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Fruit trees should be full this year

By Darrell Blackwelder
Cooperative Extension Service
Many backyard orchardists are excited to have an overwhelming amount of immature fruit hanging from their fruit trees.
But if not properly managed, fruit crops of apple, peach and pear may be a disappointment.
Tree fruit crops have dodged the late frosts with a heavy set of fruits. Ironically, trees laden with fruit can be a serious problem if not properly thinned.
Apple, peach and pear trees can easily be thinned now. Over-production of blooms is natures’ insurance against late frosts. A fruit tree can loose 90 percent of the bloom and still have an appreciable crop.
Thinning heavily fruited trees prevents unnecessary limb breakage due to excessive weight. Removing the excessive fruit also enhances the taste, color, size and quality of the remaining fruit left on the tree. Thinning allows additional sunlight to penetrate the tree canopy, necessary for carbohydrate production for the next seasons fruit set.
Heavily laden fruit trees consume excessive amounts of stored carbohydrates, reducing the bloom for the following crop. The tree reverts to a condition called biennial bearing or alternate bearing. The condition is characterized by the tree producing a heavy crop one season and a small or no crop the following year. Alternate bearing is common problem with apples and pears.
Most fruit trees require 35-50 healthy leaves per fruit for normal development. It is important to note that these leaves must be healthy for the duration of the growing period.
Apples, peaches and pears should be thinned 4 to 6 inches apart. A good rule of thumb is to leave space for one fruit to fit between each side of your hand. Be careful when removing small fruit from spur-type apple and pear trees. Spur-type trees produce buds that bear fruit from the same spur each year. Fruiting spurs are easily damaged or removed during the thinning process.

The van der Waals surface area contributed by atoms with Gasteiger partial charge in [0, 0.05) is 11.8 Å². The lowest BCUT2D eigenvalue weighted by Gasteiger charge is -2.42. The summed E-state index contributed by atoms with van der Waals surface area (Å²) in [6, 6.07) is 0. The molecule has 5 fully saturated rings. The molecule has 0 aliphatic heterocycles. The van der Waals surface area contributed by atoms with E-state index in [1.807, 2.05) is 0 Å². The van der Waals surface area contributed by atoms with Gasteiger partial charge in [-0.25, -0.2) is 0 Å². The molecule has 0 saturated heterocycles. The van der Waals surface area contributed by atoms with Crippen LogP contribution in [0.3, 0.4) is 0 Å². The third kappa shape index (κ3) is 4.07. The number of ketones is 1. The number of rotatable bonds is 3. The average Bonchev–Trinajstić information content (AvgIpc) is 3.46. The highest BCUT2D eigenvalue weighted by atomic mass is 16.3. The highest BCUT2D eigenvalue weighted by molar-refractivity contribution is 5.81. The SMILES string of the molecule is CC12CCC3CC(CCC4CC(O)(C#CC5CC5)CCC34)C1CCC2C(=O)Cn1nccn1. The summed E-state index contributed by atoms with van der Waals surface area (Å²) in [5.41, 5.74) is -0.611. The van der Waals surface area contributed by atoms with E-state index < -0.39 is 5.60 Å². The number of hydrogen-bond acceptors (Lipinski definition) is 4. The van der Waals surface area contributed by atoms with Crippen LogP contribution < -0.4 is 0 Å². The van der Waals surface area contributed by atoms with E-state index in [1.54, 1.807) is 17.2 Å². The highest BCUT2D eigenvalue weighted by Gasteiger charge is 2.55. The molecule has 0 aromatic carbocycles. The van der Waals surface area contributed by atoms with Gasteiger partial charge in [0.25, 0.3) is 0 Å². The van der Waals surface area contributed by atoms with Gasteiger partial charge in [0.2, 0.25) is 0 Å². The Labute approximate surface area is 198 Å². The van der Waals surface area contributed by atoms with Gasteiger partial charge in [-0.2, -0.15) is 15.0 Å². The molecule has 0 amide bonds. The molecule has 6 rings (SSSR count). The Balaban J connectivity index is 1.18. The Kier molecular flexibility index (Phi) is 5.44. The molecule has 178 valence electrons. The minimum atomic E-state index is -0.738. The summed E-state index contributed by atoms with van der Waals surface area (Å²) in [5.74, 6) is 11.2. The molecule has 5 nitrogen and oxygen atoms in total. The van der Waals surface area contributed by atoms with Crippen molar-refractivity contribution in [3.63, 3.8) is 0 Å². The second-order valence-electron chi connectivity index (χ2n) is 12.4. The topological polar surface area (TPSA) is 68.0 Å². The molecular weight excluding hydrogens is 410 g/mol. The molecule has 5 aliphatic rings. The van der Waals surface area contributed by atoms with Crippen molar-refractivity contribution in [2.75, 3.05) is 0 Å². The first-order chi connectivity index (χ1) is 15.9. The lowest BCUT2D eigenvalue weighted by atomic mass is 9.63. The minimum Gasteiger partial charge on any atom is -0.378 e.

Obviously, tree fruits that are diseased, damaged or misshapen are removed first.
Mature apple and pear trees may be difficult to thin because of the height. Commercial producers with hundreds of trees often use straps tied to poles or plastic toy baseball bats to beat the fruit off the tree.
Many fruit tree species have a natural thinning period during the growing season. Often, natural thinning occurs too late in the season and does not correct the problem with over supply of fruit. Now is the time to consider removing excessive fruit.
It is also very important to maintain a rigorous spray schedule for tree fruits. Healthy, disease-free leaves are essential for good quality fruit. More detailed information on spray schedules can be found online at http://www.ces.ncsu.edu/depts/ pp/notes/Fruit/fdin002/ fdin002.htm
Darrell Blackwelder is and Extension Agent in horticulture at the Rowan County Cooperative Extension Center; call 704-216-8970.
Web sites:
http://www.rowanmastergardener. com
http://rowan.ces.ncsu.edu
http://rowanhorticulture.blogspot .com/

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